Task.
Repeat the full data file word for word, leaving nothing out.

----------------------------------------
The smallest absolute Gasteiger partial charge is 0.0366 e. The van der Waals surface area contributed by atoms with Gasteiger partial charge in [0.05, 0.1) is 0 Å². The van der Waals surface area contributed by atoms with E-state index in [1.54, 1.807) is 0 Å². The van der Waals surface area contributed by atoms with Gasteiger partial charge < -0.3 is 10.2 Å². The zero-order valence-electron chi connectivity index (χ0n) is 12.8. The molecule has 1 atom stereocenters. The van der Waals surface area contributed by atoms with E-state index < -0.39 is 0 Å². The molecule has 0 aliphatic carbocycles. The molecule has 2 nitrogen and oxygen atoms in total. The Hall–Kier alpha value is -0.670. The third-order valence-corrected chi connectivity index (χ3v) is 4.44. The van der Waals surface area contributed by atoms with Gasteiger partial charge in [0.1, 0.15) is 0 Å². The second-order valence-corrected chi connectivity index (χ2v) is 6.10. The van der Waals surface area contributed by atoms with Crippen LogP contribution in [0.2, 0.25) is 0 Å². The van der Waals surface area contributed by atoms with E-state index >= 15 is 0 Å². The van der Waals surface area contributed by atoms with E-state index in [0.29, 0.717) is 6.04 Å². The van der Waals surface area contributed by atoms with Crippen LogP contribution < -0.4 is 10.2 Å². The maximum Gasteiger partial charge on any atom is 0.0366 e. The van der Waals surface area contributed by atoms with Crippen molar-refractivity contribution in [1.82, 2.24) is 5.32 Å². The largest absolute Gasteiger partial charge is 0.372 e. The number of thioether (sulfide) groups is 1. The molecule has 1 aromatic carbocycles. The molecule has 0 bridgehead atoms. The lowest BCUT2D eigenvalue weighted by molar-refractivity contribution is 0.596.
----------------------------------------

The smallest absolute Gasteiger partial charge is 0.0366 e. The van der Waals surface area contributed by atoms with Gasteiger partial charge in [0.05, 0.1) is 0 Å². The van der Waals surface area contributed by atoms with E-state index in [1.54, 1.807) is 0 Å². The van der Waals surface area contributed by atoms with Gasteiger partial charge < -0.3 is 10.2 Å². The zero-order valence-electron chi connectivity index (χ0n) is 12.8. The molecule has 1 atom stereocenters. The van der Waals surface area contributed by atoms with E-state index < -0.39 is 0 Å². The molecule has 0 aliphatic carbocycles. The molecule has 2 nitrogen and oxygen atoms in total. The Hall–Kier alpha value is -0.670. The third-order valence-corrected chi connectivity index (χ3v) is 4.44. The van der Waals surface area contributed by atoms with Gasteiger partial charge in [0.1, 0.15) is 0 Å². The second-order valence-corrected chi connectivity index (χ2v) is 6.10. The van der Waals surface area contributed by atoms with Crippen LogP contribution in [0.2, 0.25) is 0 Å². The van der Waals surface area contributed by atoms with E-state index >= 15 is 0 Å². The van der Waals surface area contributed by atoms with E-state index in [0.29, 0.717) is 6.04 Å². The van der Waals surface area contributed by atoms with Crippen LogP contribution < -0.4 is 10.2 Å². The maximum Gasteiger partial charge on any atom is 0.0366 e. The van der Waals surface area contributed by atoms with Crippen molar-refractivity contribution in [1.82, 2.24) is 5.32 Å². The largest absolute Gasteiger partial charge is 0.372 e. The number of thioether (sulfide) groups is 1. The molecule has 1 aromatic carbocycles. The molecule has 0 bridgehead atoms. The lowest BCUT2D eigenvalue weighted by molar-refractivity contribution is 0.596.